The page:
Nairobi — President Kibaki and Prime Minister Raila Odinga have started rallying their forces to try and get a consensus on the draft constitution.
Yesterday, the two separately held meetings with their parties' representatives in the consensus building committee established to iron out the differences both sides have over the system of government and power sharing between the President and Prime Minister. While Kibaki's PNU has been rooting for a purely presidential system of government with an executive president in charge of government, Raila's ODM is rooting for a parliamentary system of government with a powerful Prime Minister and a ceremonial president.
Kibaki and Raila were taken through the Harmonised Draft Constitution by their representatives and discussed this and other issues. A scheduled meeting called by the committee's joint secretaries Prof Kivutha Kibwana and Miguna Miguna was called off at the last minute to allow the meetings which were held at Harambee and Treasury Buildings respectively.
At the end of the meetings, sources said Kibaki and Raila agreed to a joint meeting of the harmonization committee that includes 12 cabinet ministers as well as the legal experts from either side which include Njee Muturi, Mutuma Kathurima for PNU, Dr Mutakha Khangu and Caroli Omondi for ODM.
Some members of the committee asked Parliament to amend the law to provide for two draft constitutions. Currently the act governing the review processes says that only one draft will be presented to Kenyans in a referendum for approval.
"If we do not have two drafts then it means there are chances we will not have a constitution again," said William Ruto, a member of the ministerial consensus building committee.
The meetings come at a time when the Parliamentary Select Committee on the Constitution has moved in to stem a possible rejection of the constitution by reviewing the options available to stop a repeat of the 2005 referendum fiasco.
The PSC is scheduled to go for a one week retreat to reach consensus on the contentious issues in the draft presented to them by the Committee of Experts last week. The PSC, chaired by Mandera Central MP Mohammed Abdikadir, has until the end of January to deliberate and submit their recommendations to CoE.
If PSC reaches a consensus and submits a united position, the experts will be required to incorporate the common stand and hand over the final draft constitution to the PSC by February 19th. The PSC will then be required to table the draft constitution in Parliament by February 26 for debate. Parliament should debate and endorse the draft constitution by the end of March.
If Parliament endorses the draft without amendments, the draft will go straight to Attorney General Amos Wako who will be required to publish it within seven days to clear way for a referendum which must be held within 60 days. This is the first and the most convenient option provided by the Constitution of Kenya Review Act, 2008.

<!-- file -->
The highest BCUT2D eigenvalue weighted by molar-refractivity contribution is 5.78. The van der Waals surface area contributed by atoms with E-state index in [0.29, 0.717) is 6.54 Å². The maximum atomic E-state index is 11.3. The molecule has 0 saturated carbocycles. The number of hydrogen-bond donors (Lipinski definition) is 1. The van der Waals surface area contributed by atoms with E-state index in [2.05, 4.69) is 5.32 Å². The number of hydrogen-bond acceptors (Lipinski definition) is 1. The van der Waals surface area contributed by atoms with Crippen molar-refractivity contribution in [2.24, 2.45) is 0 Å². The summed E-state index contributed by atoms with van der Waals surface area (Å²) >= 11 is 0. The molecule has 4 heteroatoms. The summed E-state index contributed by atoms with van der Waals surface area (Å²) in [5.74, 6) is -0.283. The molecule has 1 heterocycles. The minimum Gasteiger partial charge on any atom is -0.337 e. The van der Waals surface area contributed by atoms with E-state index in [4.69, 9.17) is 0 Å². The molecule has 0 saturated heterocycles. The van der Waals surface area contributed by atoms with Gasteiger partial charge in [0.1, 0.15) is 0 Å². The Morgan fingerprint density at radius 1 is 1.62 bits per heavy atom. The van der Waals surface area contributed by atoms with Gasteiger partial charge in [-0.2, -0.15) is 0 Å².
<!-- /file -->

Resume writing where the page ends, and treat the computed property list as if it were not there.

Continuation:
But fearing that this option may not be as successful as earlier anticipated, Parliament has already put in place two other options to ensure that the draft is not rejected.
Unlike 2005 where Wako had powers to amend the draft, this time round his role has been limited and he cannot tamper with the document.
If parliament amends the draft, these recommendations will go to the AG who shall have seven days to submit the document to CoE for consultation and redrafting.
The two will then be required to submit a new version of the constitution containing the recommended amendments to Parliament by latest April 9 . It is at this stage where MPs will for the second time be asked to endorse the document and clear the way for a referendum.
But if Parliament again fails to endorse the document, the third option-where CoE and PSC hold a joint meeting- will come into play. The Act provides that the two committees work independent of each other.
However, in case Parliament fails to endorse the draft, the two committees and the 30 reference groups will be required to meet and make recommendations how to solve or reach consensus on the contentious issues. The reference groups include professional bodies and religious groups.
The joint committees will have seven days to reach a consensus and after that, COE will have another seven days to prepare the final draft and table it in Parliament where MPs, for the third time, will be asked to accept it and clear the way for a referendum.
The Act stipulates that "National Assembly shall within twenty-one days approve the draft Constitution and submit it to the Attorney-General for publication." If Parliament endorses the draft and AG publishes it, the Interim Electoral Commission will have 60 days to conduct a referendum.
But if MPs fail to agree on the draft after being put on their table for the third time that will mark the end of the journey for a new constitution as the AG cannot publish a document which is yet to be ratified by the National Assembly.